The Coastal Packet

The longtime national journal, Progressive Review, has moved its headquarters from Washington DC to Freeport, Maine, where its editor, Sam Smith, has long ties. This is a local edition dealing with Maine news and progressive politics.


September 18

Maine Public Broadcasting - A proposed merger between a credit union and a bank in Augusta is causing a rift between some members of the KV Federal Credit Union who are fighting to preserve their small community lending institution. A vote on whether to authorize the credit union's acquisition by the Kennebec Savings Bank is expected next week. . . A little more than a year ago, Lucille Cloutier began to hear rumors that top officers at the Kennebec Valley Federal Credit Union, where she has done business for years, were talking about merging with the Kennebec Savings Bank. Soon the rumor was confirmed, but Cloutier says many of the credit union's 6,000 members never had a chance to weigh in. "Even if they had just a "How do you feel about this?" I don't think it every would have gone this far". . . At the state Bureau of Financial Institutions, the process is being watched with some curiousity. . . Donald Groves, the deputy superintendant at the bureau, says a credit union seeking to join with a bank has never happened before in Maine, and it's extremely rare nationally. "There's been no compelling reason to do so. Usually credit unions, if there's a merger necessary will merge with other credit unions, and banks with other banks and so forth. But as the number of banks and credit unions dwindle, the possiblilty that a bank/credit union merge may make sense increases."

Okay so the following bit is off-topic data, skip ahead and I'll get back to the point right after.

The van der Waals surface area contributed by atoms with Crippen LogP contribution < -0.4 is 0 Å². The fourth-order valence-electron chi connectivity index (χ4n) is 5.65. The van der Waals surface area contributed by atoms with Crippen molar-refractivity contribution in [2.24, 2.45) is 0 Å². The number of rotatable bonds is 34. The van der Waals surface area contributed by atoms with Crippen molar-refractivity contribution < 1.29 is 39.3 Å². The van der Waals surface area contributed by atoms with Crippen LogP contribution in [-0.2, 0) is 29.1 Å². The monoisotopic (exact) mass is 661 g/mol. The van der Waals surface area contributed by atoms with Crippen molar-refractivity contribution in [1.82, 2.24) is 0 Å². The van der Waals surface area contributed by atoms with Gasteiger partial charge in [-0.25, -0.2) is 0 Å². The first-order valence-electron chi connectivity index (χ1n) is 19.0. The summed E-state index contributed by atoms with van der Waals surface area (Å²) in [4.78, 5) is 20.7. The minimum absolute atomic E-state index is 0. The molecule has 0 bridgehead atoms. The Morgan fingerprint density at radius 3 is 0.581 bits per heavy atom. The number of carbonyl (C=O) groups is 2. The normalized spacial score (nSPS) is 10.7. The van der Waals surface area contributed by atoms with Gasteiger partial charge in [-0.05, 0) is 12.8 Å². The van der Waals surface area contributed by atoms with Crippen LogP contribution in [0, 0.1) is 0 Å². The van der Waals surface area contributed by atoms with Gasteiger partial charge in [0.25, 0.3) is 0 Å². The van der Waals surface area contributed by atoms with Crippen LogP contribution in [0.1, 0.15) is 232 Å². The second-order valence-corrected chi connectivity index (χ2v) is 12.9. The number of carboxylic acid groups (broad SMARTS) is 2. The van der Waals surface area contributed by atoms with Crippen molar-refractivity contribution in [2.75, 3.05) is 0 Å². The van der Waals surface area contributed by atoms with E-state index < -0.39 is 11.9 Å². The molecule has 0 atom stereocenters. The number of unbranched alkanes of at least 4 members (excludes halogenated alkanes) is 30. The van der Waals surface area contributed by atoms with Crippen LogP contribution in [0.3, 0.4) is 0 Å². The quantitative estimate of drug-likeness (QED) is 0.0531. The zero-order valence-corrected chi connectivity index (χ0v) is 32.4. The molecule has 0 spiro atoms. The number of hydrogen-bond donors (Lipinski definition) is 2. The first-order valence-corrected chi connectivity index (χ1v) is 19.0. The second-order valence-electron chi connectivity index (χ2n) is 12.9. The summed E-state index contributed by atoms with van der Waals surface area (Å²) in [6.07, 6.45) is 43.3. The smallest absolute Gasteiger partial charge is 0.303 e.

Casco Bay Boaters -
Bath residents are keeping their eyes peeled for mountain lions after multiple late summer sightings were reported in the city, hundreds of miles away from the rare cats' closest known breeding grounds. Bath Police Lt. Stan Cielinski said one report came from a man who drives as a courier between the dialysis center on Congress Avenue in Bath and Mid-Coast Hospital in Brunswick. "He was saying that as he pulled out of the dialysis center, he saw something crossing the road with a long tail, maybe around 60 pounds," Cielinski said. "He thought it was a cougar or a mountain lion."

Maine Public Broadcasting - Maine's capital city has been named one of the nation's top "water wise" communities by a national environmental organization. American Rivers says Augusta was chosen for the distinction by what the organization says is the improvement of the health of the Kennebec River following the removal of the Edward's Dam ten years ago.

The Crossroads Landfill. . . will generate enough electricity from methane gas produced at the landfill to supply the equivalent energy needs of nearly 3,500 homes for two decades. The Norridgewock plant's been on line since March. The site is owned by Houston-based Waste Management, which operates 114 landfill gas projects. Maine's other landfill gas-to-energy plant is located at the Pine Tree Landfill in Hampden. Maine has several other potential landfill gas energy sites.

Maine Public Broadcasting - As the grayest state in the nation, Maine relies on its 22,000 direct care workers to provide all forms of assistance to older residents who may require home care or who are living in nursing homes, assisted living facilities or hospice centers. But at an average of nine dollars an hour, the wages don't always measure up to the work. . .
Helen Hanson, a direct care worker who also advocates for those in her industry, says the wages pose a particular hardship for single women trying to support their families. "The salary is really low. Folks working in homecare settings may be between eight and nine dollars an hour, so what happens is to make more money they leave a job they love and if there's no benefits and if you've got a family, you gotta leave a job you love because you've also gotta support your family."